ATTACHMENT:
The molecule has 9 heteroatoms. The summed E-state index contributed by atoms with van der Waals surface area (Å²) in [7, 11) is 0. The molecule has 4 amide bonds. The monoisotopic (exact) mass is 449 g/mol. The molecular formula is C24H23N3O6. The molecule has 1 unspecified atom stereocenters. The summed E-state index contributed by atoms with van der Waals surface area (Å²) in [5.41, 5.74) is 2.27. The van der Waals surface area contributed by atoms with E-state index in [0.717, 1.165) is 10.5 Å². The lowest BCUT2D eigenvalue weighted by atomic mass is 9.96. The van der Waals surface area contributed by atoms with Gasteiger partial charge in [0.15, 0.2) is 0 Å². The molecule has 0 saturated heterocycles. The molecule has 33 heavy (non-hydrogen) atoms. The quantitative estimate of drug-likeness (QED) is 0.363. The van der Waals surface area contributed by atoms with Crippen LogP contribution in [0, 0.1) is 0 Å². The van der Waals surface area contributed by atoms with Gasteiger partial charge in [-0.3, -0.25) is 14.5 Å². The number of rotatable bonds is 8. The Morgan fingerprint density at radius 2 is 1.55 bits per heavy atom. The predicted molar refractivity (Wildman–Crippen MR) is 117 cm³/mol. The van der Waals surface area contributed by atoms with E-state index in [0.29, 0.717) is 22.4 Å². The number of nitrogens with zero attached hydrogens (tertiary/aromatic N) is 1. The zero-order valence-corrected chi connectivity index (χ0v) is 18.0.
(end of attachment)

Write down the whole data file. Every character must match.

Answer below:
The molecule has 9 heteroatoms. The summed E-state index contributed by atoms with van der Waals surface area (Å²) in [7, 11) is 0. The molecule has 4 amide bonds. The monoisotopic (exact) mass is 449 g/mol. The molecular formula is C24H23N3O6. The molecule has 1 unspecified atom stereocenters. The summed E-state index contributed by atoms with van der Waals surface area (Å²) in [5.41, 5.74) is 2.27. The van der Waals surface area contributed by atoms with E-state index in [0.717, 1.165) is 10.5 Å². The lowest BCUT2D eigenvalue weighted by atomic mass is 9.96. The van der Waals surface area contributed by atoms with Gasteiger partial charge in [0.15, 0.2) is 0 Å². The molecule has 0 saturated heterocycles. The molecule has 33 heavy (non-hydrogen) atoms. The quantitative estimate of drug-likeness (QED) is 0.363. The van der Waals surface area contributed by atoms with Crippen LogP contribution in [0, 0.1) is 0 Å². The van der Waals surface area contributed by atoms with Gasteiger partial charge in [-0.3, -0.25) is 14.5 Å². The number of rotatable bonds is 8. The Morgan fingerprint density at radius 2 is 1.55 bits per heavy atom. The predicted molar refractivity (Wildman–Crippen MR) is 117 cm³/mol. The van der Waals surface area contributed by atoms with E-state index in [0.29, 0.717) is 22.4 Å². The number of nitrogens with zero attached hydrogens (tertiary/aromatic N) is 1. The zero-order valence-corrected chi connectivity index (χ0v) is 18.0.